York: Why York
We stood outside York Minster. “I don’t think I want to go in; I’ve seen enough churches full of dead people,” I said.
“Well, we are here. I think you should come in,” said hubby.
So I did and I am pleased so say I am glad I did so. Not for the Minster so much; yes, all very nice, lots of statues, stained glass, dead people and loads of history but what made this quite mind boggling for me was to go down under the Minster into the Under-croft and soak up the 2,000 years of history tucked away down there. THAT was worth the visit to York Minster!
In 1967 work began on the foundations of York Minster to underpin the Central Tower which was in danger of collapse. During the excavations evidence of the Roman settlement Eboracvm was uncovered. This had been the site of a Roman Fort and barracks for Roman soldiers established in 71 AD. If that was not enough, there is also evidence of the 9th century Viking settlement of Jorvik, an Anglo Saxon cemetery and foundations of the earlier Norman Minster built on this site before the building of the current Gothic style Minster which began around 1220.
The result of all this is an amazing museum showcasing through archaeology and artefacts layers of power, culture, religion and history colliding. Revealing York Minster opened to visitors in 2013 and makes a visit to the Minster very worthwhile if in York.
Outside York Minister is a statue of Constantine the Great who in 306 was proclaimed Emperor of Rome whilst in the city of York. This was a key turning point in the history of Christianity as it was Constantine who granted Roman toleration for the Christian Church, thus halting Christian persecution and turning accepted worship from pagan gods to Christ.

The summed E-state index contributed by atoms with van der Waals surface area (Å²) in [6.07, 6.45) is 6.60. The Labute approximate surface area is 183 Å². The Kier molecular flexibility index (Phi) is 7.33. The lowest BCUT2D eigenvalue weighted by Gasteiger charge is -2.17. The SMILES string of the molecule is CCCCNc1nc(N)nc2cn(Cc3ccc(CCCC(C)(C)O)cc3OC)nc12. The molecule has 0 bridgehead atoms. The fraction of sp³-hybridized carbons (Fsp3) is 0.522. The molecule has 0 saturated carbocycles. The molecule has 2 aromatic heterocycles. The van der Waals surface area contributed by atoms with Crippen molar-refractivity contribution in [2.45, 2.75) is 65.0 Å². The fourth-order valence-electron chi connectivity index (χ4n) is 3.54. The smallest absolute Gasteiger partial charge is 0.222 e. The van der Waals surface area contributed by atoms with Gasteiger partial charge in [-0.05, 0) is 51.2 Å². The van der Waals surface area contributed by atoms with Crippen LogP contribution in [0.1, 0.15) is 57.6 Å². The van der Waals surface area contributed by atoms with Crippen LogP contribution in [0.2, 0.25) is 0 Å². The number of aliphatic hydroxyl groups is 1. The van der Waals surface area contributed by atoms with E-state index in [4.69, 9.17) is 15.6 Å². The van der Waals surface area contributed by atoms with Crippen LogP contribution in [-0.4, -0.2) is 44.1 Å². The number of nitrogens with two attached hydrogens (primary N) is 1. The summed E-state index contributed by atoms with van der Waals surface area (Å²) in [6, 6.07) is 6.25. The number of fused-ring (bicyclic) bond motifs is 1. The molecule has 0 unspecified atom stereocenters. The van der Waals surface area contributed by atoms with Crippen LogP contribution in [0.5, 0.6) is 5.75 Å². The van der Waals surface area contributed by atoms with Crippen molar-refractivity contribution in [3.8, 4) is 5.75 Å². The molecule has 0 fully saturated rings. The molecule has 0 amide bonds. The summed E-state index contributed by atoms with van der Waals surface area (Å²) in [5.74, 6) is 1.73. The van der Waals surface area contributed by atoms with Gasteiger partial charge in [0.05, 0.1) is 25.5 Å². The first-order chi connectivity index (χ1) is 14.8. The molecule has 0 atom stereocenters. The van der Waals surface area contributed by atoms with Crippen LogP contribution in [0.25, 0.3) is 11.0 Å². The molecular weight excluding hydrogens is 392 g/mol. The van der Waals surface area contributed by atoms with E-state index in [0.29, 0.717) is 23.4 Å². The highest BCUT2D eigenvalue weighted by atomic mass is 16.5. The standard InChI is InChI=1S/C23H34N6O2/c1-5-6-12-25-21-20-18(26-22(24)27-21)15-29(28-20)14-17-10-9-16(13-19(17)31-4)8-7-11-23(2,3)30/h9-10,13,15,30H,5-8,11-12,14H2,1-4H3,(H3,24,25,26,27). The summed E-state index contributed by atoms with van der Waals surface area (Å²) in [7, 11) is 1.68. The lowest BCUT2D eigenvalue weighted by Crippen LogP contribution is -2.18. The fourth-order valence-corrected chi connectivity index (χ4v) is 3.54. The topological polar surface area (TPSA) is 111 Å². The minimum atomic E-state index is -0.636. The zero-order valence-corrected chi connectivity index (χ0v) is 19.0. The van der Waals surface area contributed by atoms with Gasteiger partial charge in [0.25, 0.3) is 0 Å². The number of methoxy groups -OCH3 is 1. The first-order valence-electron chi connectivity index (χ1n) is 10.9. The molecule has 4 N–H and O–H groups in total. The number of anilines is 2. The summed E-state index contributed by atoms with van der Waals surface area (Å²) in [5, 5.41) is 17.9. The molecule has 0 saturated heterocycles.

We also visited Jorvik Viking Centre. Between 1976 and 1981 archaeologists discovered houses, workshops and backyards of the 1000 year old Viking age city of Jorvik. At the underground Jorvik Viking Centre visitors travel in a little carriages through the excavated village where the citizens hold conversations in Old Norse and engage in everyday life complete with the sounds and smells of farmyard animals, fish, roasting boar, burning logs, molten iron, blacksmithing and the smells of the market with open air animal slaughter and human smells; all of them not that pleasing to the nostrils.
We entered York at the Micklegate Bar, the most important of York’s medieval gateways. In centuries past the severed heads of rebels and traitors were unceremoniously displayed above the gate but this practice ended in 1754.
We wandered The Shambles and walked the city walls. Actually, I loved the city of York and am so thankful for all the experiences our visit there afforded; even going into the Minster!